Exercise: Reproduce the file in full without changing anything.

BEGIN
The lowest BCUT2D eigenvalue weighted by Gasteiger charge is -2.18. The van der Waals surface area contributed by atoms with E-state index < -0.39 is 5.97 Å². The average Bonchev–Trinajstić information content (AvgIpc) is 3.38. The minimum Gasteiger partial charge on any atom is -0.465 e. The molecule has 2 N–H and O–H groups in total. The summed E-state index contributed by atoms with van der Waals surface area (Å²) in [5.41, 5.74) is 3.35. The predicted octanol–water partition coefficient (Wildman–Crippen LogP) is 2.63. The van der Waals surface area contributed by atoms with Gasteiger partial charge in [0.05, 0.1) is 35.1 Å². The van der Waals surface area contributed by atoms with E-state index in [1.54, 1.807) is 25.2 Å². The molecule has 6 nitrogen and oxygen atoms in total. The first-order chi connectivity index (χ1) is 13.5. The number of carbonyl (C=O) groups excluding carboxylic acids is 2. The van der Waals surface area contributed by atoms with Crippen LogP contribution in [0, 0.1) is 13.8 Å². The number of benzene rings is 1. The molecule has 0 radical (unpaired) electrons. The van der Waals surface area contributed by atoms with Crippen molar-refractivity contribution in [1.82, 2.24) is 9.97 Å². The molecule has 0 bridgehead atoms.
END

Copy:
The lowest BCUT2D eigenvalue weighted by Gasteiger charge is -2.18. The van der Waals surface area contributed by atoms with E-state index < -0.39 is 5.97 Å². The average Bonchev–Trinajstić information content (AvgIpc) is 3.38. The minimum Gasteiger partial charge on any atom is -0.465 e. The molecule has 2 N–H and O–H groups in total. The summed E-state index contributed by atoms with van der Waals surface area (Å²) in [5.41, 5.74) is 3.35. The predicted octanol–water partition coefficient (Wildman–Crippen LogP) is 2.63. The van der Waals surface area contributed by atoms with Gasteiger partial charge in [0.05, 0.1) is 35.1 Å². The van der Waals surface area contributed by atoms with E-state index in [1.54, 1.807) is 25.2 Å². The molecule has 6 nitrogen and oxygen atoms in total. The first-order chi connectivity index (χ1) is 13.5. The number of carbonyl (C=O) groups excluding carboxylic acids is 2. The van der Waals surface area contributed by atoms with Crippen LogP contribution in [0, 0.1) is 13.8 Å². The number of benzene rings is 1. The molecule has 0 radical (unpaired) electrons. The van der Waals surface area contributed by atoms with Crippen molar-refractivity contribution in [1.82, 2.24) is 9.97 Å². The molecule has 0 bridgehead atoms.